This prospective cohort of 2464 STEMI patients, 3% had stent thrombosis (ST). Those with ST had higher peak CK values, and required longer angiography procedure times and contrast load. Although PCI was successful in restoring flow 96% of the time, the 6 month angiographic restenosis/reocclusion rate was 54%, the 6 month non-fatal MI rate was 10%, and 6 month death was 12% (all significantly higher than the STEMI patients without ST). Stent thrombosis is associated with larger infarcts and worse outcomes (abstract).
What comes to mind when you think of getting CME? I bet most of you would say sitting in an auditorium, whether that be during your local grand rounds or at our professional society meeting, like Hospital Medicine 16 in sunny San Diego this past March. Hanging out in the Twitterverse? Probably not so much… […]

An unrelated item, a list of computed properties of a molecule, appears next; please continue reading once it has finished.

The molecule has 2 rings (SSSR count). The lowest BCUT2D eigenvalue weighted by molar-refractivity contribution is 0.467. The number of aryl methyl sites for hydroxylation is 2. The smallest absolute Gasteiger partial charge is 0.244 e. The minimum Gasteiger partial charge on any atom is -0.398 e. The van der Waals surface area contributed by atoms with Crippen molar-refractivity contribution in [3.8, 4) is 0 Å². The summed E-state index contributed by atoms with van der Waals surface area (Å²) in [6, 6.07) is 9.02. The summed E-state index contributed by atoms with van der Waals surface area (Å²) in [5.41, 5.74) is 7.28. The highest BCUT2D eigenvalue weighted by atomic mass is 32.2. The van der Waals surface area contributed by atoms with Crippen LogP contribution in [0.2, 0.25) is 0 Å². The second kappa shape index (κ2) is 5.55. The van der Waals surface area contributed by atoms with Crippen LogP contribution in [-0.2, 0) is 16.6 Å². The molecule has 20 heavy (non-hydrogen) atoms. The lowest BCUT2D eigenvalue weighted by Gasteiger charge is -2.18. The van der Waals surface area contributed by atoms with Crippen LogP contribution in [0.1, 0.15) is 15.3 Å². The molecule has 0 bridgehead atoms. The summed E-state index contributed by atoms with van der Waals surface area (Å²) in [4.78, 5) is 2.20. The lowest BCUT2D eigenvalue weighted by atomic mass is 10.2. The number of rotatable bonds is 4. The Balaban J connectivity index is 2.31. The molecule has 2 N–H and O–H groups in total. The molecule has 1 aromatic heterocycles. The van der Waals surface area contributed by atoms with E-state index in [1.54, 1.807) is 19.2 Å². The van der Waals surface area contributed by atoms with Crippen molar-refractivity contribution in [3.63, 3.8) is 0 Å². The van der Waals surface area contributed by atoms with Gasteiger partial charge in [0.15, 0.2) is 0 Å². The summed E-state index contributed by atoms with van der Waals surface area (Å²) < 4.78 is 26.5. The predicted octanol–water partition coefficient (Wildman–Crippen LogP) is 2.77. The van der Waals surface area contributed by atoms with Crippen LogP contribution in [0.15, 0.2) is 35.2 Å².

As a nurse practitioner in hospital medicine I have multiple opportunities to interact with all sorts of physician hospitalist colleagues, hospital medicine group leaders, quality officers etc. Often their interactions with me take on a certain wary curiosity, like I am some exotic monkey or another creature that is unfamiliar to them. If I am […]
By reading the headlines recently, practitioners would not know if they saved or tanked the healthcare system. One day disaster looms, the next we have moderated growth and business can continue as usual (and by business, I mean doing the correct things correctly). A new study, along with some recent data, helps shed some light […]